More than 20% of the world’s adults and children suffer from various forms of dangerous disease called sphenoiditis. It is an inflammation of the sphenoid sinuses located deep in the nasal cavity next to many vital structures. Sphenoiditis appears as a complication after flu, scarlet, angina, rhinitis, and other diseases. Of all sinusitis, this disease is the most difficult, as it progresses rapidly and may have irreversible consequences. One of the varieties of the disease – isolated sphenoiditis – is difficult to diagnose and treat, the state of the sinus can only be evaluated during surgery.
Computed tomography (CT) is considered the “gold standard” for early non-invasive diagnosis of sphenoid sinuses abnormalities. It is necessary for adequate planning of surgery. Also, it is important to confirm the successful cleaning of the sinus during endoscopic surgery. This is difficult to do because of the anatomical features: even with bent endoscopes, the surgeon does not always get a full view of the sinus. Accordingly, is not always possible to get visual confirmation of the successful removal of all fungal masses. In turn, the remaining fungal masses lead to a relapse of isolated sphenoiditis in about 70% of cases. Until recently, there were no standardized techniques for direct intraoperative measurements of the sinus volume in patients with isolated sphenoiditis.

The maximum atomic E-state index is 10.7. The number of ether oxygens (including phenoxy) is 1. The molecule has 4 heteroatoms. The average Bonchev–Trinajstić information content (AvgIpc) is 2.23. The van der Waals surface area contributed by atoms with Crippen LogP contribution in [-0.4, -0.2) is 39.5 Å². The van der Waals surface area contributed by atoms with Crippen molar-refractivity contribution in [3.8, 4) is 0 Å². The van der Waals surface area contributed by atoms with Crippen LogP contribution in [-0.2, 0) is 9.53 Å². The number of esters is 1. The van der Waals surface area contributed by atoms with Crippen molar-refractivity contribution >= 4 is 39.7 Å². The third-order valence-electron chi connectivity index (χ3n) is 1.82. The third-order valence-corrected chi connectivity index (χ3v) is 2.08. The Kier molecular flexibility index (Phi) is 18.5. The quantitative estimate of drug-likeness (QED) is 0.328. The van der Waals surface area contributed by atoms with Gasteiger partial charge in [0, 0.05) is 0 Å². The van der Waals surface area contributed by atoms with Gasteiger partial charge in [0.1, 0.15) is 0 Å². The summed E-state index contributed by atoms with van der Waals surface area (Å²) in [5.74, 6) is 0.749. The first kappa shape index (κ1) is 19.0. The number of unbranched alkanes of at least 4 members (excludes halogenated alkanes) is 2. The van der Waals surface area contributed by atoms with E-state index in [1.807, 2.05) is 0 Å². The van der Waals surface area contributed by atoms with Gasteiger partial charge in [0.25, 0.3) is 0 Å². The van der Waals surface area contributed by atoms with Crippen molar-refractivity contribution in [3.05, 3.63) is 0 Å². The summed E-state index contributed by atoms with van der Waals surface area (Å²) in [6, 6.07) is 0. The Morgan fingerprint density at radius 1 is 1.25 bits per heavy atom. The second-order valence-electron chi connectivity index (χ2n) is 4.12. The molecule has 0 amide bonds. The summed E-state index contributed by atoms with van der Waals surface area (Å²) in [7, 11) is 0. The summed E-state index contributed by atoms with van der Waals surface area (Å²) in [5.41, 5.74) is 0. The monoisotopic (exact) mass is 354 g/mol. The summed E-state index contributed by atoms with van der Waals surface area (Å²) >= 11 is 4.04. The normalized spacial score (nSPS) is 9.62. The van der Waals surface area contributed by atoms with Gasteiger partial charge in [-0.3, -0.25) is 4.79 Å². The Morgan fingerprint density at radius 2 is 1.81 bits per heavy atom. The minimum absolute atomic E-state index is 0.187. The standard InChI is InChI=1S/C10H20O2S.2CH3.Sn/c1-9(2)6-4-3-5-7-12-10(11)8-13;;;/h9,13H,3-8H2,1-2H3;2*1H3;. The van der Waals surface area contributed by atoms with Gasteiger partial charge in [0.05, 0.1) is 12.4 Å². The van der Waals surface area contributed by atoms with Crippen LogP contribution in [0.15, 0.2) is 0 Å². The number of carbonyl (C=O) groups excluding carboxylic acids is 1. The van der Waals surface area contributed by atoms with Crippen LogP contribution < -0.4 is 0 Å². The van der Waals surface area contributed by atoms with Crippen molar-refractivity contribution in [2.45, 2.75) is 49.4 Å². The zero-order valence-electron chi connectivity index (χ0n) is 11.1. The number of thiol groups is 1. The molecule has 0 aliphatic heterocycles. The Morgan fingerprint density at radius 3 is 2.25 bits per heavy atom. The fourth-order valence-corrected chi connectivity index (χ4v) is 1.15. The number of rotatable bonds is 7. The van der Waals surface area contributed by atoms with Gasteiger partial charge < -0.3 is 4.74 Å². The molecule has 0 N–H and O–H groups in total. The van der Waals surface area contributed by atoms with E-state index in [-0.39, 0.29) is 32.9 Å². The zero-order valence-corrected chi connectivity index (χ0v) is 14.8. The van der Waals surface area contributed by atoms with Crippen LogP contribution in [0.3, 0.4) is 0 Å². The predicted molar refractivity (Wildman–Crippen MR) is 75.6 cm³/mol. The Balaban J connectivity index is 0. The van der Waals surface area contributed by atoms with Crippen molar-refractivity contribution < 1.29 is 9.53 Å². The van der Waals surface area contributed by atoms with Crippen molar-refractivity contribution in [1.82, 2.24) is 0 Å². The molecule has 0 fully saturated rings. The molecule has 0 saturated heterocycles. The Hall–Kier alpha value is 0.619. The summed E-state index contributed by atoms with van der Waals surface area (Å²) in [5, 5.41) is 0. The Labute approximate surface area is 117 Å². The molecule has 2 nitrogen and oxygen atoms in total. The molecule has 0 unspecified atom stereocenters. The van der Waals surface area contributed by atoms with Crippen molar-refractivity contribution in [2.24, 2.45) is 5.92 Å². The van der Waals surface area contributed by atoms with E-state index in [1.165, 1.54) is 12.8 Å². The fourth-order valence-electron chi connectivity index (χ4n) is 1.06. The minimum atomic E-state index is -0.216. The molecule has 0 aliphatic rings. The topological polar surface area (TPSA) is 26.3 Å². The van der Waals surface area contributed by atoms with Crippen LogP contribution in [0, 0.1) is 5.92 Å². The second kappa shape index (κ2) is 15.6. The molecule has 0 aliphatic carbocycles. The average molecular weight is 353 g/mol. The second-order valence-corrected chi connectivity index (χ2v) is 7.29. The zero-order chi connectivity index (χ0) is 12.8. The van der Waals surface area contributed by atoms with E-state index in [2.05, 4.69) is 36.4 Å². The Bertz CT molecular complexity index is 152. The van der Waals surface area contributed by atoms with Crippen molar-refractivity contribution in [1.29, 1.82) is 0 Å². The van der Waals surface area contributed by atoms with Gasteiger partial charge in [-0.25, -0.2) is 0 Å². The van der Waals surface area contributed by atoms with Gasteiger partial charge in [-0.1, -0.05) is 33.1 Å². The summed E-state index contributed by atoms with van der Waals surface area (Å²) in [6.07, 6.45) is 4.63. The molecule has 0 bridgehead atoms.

Researchers of St. Petersburg Electrotechnical University “LETI” and the Pavlov First St. Petersburg State Medical University have proposed a new intraoperative technique of measuring the sphenoid sinuses volume. The technique suggests filling the sinus with a 0.01% solution of methylene blue with an insulin syringe after endoscopic endonasal sphenoidotomy and then measuring the volume of injected fluid.
ETU “LETI” research team consisting of Dmitry Kaplun, Associate Professor of the Department of Automation and Control Processes, and Mikhail Bogachev, Chief Researcher of the Digital Telecommunication Technologies Research Center, justified the absence of significant differences between CT data and the proposed approach using statistical techniques of processing the results of preoperative measurements of three-dimensional models obtained from CT.
The new diagnostic technique was tested in sinus volume measurements of 40 ENT patients of the Pavlov First St. Petersburg State Medical University clinic with isolated sphenoiditis. The measurement was made before and after surgery. Based on the statistical data obtained, it was concluded that it could be used in clinical practice. The scientists published the results of the research in the Diagnostics journal.